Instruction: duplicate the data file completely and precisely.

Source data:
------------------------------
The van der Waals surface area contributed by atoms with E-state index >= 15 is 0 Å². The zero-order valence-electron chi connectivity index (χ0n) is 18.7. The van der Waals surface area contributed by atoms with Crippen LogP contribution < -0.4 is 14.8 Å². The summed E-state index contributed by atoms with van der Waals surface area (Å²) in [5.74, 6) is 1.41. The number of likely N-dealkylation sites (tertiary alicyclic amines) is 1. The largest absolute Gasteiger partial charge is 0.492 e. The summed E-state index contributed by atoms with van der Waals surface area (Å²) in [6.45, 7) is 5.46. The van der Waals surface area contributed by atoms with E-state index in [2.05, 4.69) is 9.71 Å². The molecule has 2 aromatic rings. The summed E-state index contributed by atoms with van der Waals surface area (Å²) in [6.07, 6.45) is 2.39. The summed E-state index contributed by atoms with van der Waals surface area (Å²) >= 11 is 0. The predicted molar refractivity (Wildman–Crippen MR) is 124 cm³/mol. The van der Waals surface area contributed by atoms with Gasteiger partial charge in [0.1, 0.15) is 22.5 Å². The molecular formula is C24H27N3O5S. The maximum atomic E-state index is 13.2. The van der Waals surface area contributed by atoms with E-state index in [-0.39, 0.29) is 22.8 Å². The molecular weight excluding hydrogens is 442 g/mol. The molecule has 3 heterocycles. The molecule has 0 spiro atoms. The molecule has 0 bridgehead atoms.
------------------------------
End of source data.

The van der Waals surface area contributed by atoms with E-state index >= 15 is 0 Å². The zero-order valence-electron chi connectivity index (χ0n) is 18.7. The van der Waals surface area contributed by atoms with Crippen LogP contribution < -0.4 is 14.8 Å². The summed E-state index contributed by atoms with van der Waals surface area (Å²) in [5.74, 6) is 1.41. The number of likely N-dealkylation sites (tertiary alicyclic amines) is 1. The largest absolute Gasteiger partial charge is 0.492 e. The summed E-state index contributed by atoms with van der Waals surface area (Å²) in [6.45, 7) is 5.46. The van der Waals surface area contributed by atoms with E-state index in [2.05, 4.69) is 9.71 Å². The molecule has 2 aromatic rings. The summed E-state index contributed by atoms with van der Waals surface area (Å²) in [6.07, 6.45) is 2.39. The summed E-state index contributed by atoms with van der Waals surface area (Å²) >= 11 is 0. The predicted molar refractivity (Wildman–Crippen MR) is 124 cm³/mol. The van der Waals surface area contributed by atoms with Gasteiger partial charge in [0.1, 0.15) is 22.5 Å². The molecular formula is C24H27N3O5S. The maximum atomic E-state index is 13.2. The van der Waals surface area contributed by atoms with E-state index in [-0.39, 0.29) is 22.8 Å². The molecular weight excluding hydrogens is 442 g/mol. The molecule has 3 heterocycles. The molecule has 0 spiro atoms. The molecule has 0 bridgehead atoms.